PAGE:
Your say / Bristol airport

‘Bristol Airport’s expansion is the single most important environmental issue in the region’

By stephen clarke, Thursday Sep 17, 2020

The tobacco industry managed successfully to conceal the relationship between smoking and cancer for so long simply by obscuring the science. They did this by creating uncertainty and doubt in the publics’ mind by arranging for well paid “experts” to highlight imagined discrepancies in the data, even in the face of overwhelming evidence.

The climate change sceptics and deniers have used many of the same tools to spread uncertainty about the human impact on the climate.

Despite physical evidence such as forest fires and shrinking ice caps, as well as nearly unanimous scientific opinion, they have continued to blame other causes for the change in the climate in a well-funded but totally misleading campaign.

We are now seeing the exact same tactics being deployed in our own backyard at Bristol Airport by the management and the owners, Ontario Teachers Pension Plan.

To recap; Bristol Airport put in a planning application in December 2018 to expand from ten to 12 million passengers a year. This would have meant 23,600 extra planes a year, 10,000 car journeys a day, a multi-storey car park on greenbelt land and a huge amount of carbon emitted into the high atmosphere where it is especially damaging. The airport have also published longer term ambitions to expand to 20 million passengers a year.

Activist groups have been protesting again expansion of the airport. Photo: Bristol24/7

After a year long campaign by Bristol Airport Action Network (BAAN) and others, during which more than 8,000 people objected to the plans, the expansion was rejected. Despite this clear local decision, it comes as no surprise that the airport have now publicly said they are going to appeal against the blocking of their plans.

The airport’s tactics are to try and spread doubt (in the same way as the tobacco industry and the climate deniers) about the real impact of their plans in a number of ways.

They say the amounts of extra carbon emissions will be less because of newer, more fuel efficient planes. Soon, they say, we may even have large electric passenger planes. The truth is that even the most optimistic projections for these electric planes talk about them not being deployed until the 2040s.

The airport also say that they will be “a carbon neutral airport” by 2030. The trouble with this statement is that it does not include the emissions from the planes! They’re talking just about their own internal emissions from light bulbs and such like at the  airport. Again they’re trying to obscure the links between the expansion and increased carbon emissions simply by presenting misleading information.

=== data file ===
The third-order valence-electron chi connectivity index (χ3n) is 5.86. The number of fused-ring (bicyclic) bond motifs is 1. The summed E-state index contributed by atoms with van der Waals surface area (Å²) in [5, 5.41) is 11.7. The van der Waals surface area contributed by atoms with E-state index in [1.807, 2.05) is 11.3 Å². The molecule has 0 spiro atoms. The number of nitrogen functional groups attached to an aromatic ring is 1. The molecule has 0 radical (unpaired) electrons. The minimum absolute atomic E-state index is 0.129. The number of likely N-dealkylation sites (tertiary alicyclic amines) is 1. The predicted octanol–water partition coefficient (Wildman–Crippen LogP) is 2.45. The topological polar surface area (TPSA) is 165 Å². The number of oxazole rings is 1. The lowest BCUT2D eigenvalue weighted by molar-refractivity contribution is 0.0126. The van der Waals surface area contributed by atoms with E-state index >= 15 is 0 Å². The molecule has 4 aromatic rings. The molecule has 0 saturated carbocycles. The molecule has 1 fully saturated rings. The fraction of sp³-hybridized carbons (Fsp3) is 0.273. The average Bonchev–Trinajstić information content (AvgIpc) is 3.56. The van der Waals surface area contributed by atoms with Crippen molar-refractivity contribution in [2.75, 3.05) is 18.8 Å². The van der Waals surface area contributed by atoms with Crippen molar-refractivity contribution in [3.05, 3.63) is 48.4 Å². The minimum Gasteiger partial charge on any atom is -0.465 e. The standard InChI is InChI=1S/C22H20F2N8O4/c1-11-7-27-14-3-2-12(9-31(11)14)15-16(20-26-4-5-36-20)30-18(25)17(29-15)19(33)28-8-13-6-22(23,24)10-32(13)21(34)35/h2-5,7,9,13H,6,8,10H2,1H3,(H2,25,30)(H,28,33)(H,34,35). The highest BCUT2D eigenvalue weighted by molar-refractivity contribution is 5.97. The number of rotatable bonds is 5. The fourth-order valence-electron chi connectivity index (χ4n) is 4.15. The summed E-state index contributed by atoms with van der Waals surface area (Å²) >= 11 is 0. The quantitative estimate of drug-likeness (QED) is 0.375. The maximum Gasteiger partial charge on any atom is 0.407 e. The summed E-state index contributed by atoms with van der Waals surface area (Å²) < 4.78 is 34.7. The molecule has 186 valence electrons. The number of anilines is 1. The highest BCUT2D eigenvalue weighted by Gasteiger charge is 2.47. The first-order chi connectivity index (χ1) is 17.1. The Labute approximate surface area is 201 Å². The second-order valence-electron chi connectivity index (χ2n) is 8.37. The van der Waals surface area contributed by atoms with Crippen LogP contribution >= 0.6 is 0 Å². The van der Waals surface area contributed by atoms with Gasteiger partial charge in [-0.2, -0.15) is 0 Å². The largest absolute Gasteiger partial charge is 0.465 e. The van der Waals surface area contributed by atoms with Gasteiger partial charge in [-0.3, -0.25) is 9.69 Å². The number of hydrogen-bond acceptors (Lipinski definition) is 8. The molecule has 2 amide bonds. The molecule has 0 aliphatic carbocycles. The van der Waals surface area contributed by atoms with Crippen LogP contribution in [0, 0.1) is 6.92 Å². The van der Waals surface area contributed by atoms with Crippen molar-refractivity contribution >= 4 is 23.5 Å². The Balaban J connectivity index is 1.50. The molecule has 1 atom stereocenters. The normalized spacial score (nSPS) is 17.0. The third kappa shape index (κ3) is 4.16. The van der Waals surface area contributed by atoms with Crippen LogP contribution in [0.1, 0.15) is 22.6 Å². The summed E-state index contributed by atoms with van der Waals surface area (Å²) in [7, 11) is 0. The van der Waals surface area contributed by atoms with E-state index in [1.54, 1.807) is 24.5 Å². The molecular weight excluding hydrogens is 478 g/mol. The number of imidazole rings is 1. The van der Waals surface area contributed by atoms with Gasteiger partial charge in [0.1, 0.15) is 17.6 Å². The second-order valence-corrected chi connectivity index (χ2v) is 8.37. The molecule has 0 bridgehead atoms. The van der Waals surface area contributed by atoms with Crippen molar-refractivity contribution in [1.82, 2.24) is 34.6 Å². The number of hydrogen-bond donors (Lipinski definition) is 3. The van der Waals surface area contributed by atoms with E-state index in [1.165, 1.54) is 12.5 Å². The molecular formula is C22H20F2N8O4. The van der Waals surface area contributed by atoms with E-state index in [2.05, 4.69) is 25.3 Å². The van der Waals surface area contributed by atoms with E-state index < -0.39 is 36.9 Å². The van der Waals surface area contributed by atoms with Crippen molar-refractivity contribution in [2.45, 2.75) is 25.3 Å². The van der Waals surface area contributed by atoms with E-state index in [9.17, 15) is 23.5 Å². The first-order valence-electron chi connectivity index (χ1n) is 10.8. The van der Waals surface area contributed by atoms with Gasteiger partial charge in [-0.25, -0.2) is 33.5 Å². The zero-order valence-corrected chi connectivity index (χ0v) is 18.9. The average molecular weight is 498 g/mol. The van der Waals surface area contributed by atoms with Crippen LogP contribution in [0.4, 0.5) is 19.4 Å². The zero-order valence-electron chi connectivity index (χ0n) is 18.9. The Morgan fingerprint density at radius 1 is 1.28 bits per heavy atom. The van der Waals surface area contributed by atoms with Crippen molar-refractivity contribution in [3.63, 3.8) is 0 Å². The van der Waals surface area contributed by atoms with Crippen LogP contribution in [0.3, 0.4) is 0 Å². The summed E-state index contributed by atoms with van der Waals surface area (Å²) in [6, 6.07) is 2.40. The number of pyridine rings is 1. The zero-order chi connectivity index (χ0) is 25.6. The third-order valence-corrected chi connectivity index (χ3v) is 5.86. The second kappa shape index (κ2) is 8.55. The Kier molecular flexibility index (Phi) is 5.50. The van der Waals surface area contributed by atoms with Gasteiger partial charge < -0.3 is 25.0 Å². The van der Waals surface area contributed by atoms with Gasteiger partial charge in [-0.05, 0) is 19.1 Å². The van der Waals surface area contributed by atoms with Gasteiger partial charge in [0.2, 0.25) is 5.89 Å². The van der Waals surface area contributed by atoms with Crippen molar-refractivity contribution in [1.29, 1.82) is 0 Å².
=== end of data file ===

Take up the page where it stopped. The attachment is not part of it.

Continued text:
The zero carbon emissions promise would not include emissions for aeroplanes. Photo: Bristol Airport

However you look at it, the increase in the amount of air travel means that the extra emissions generated far out-strips any efficiencies made. Aviation’s greenhouse gas emissions are projected by the Committee on Climate Change (the UK Government’s own advisers) to be the largest carbon emitting sector in the UK by 2050. So no one should be taken in by the supposed technological fixes the airport are touting.

You would think that the impact of Covid-19 on the aviation industry would mean that no expansion was necessary anyway but the airport say that we will be back to business-as-usual in two to four years. Does that really seem plausible in view of the economic devastation, and passengers natural reluctance to sit in a metal tube, breathing recycled air from 200 other people?

In addition to the potential huge impact locally, this appeal has also become a nationally important test case because, unbelievably, more than twenty other regional airports are also currently planning to expand and Bristol will be a test case.

Stephen Clarke argues against expansion of Bristol Airport. Photo: Bristol Airport

This is the single most important environmental issue in the region because of the amounts of carbon involved; it is our ‘Alaskan pipeline’ issue. In view of the local objections, and the decision of the councillors in the original planning committee, it would also be a severe blow to any semblance of local democracy if the appeal is successful.

Just to be clear; we are not trying to stop people taking their annual holidays and we are not trying to close down the airport; we just think it is big enough already.

Please help Bristol Airport Action Network (BAAN) to instruct an expert legal and scientific team and participate in this appeal by donating what you can at

Stephen Clarke is the Green councillor for Southville.

Main photo: Bristol Airport

Read more: Massive Attack argue against Bristol Airport expansion

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